“Town Burned Down” Is a Searing Triumph

With a personal backstory to boot.

Album Review

Adam’s House Cat
Town Burned Down

“Town Burned Down” is the great lost Drive-By Truckers album—sort of. The first band of DBT principals Patterson Hood and Mike Cooley recorded their sole album in 1990, only to see it go unreleased at the time. Adam’s House Cat employed a similar approach to the Truckers, delivering a scruffy southern amalgam of old-school rock and roll and punk that suggests a Nirvana-Stones hybrid. Chronicling hard-luck, small-town lives with empathy and dark humor, anguished Hood originals like “Lookout Mountain” and “Cemeteries” are among his best work. After tapes of the album resurfaced a few years ago, Hood re-recorded the vocals, pleading unhappiness with his original efforts, and bringing his usual worried urgency to the mix. The result is a searing triumph, whether you know the backstory or not.


The more we thought about how MoJo's journalism can have the most impact heading into the 2020 election, the more we realized that so many of today's stories come down to corruption: democracy and the rule of law being undermined by the wealthy and powerful for their own gain.

So we're launching a new Mother Jones Corruption Project to do deep, time-intensive reporting on systemic corruption. We aim to hire, build a team, and give them the time and space needed to understand how we got here and how we might get out. We'll publish what we find as a major series in the summer of 2020, including a special issue of our magazine, a dedicated online portal, and video and podcast series so it doesn't get lost in the daily deluge of breaking news.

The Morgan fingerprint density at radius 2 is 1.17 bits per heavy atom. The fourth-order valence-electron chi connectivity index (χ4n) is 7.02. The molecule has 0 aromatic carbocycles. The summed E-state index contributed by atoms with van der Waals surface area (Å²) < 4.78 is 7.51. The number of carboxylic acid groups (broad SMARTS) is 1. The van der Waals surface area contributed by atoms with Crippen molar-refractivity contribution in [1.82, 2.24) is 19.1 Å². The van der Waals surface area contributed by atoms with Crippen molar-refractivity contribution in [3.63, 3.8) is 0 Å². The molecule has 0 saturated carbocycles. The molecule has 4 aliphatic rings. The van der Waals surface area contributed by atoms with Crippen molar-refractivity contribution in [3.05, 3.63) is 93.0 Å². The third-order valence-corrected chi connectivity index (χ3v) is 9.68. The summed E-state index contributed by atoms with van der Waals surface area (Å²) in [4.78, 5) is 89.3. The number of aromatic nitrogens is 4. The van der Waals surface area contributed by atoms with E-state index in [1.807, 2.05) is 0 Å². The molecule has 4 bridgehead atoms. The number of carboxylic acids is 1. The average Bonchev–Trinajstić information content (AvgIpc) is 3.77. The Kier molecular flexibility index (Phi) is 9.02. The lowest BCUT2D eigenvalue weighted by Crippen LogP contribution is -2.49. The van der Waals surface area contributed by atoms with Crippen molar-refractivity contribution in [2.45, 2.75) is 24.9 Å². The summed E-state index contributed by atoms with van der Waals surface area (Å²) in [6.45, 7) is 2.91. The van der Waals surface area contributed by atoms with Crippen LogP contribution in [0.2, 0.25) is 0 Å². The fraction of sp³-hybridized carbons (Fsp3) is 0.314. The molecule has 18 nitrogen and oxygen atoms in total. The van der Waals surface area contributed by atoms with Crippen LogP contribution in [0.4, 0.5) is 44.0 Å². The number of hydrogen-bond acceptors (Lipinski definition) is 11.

It's unlike anything we've done before and we've got seed funding to get started, but we're asking readers to help crowdfund this new beat with an additional $500,000 so we can go even bigger. You can read why we're taking this approach and what we want to accomplish in "Corruption Isn't Just Another Scandal. It's the Rot Beneath All of Them," and if you like how it sounds, please help fund it with a tax-deductible donation today.

We Recommend


Sign up for our newsletters

Subscribe and we'll send Mother Jones straight to your inbox.

Get our award-winning magazine

Save big on a full year of investigations, ideas, and insights.


Support our journalism

Help Mother Jones' reporters dig deep with a tax-deductible donation.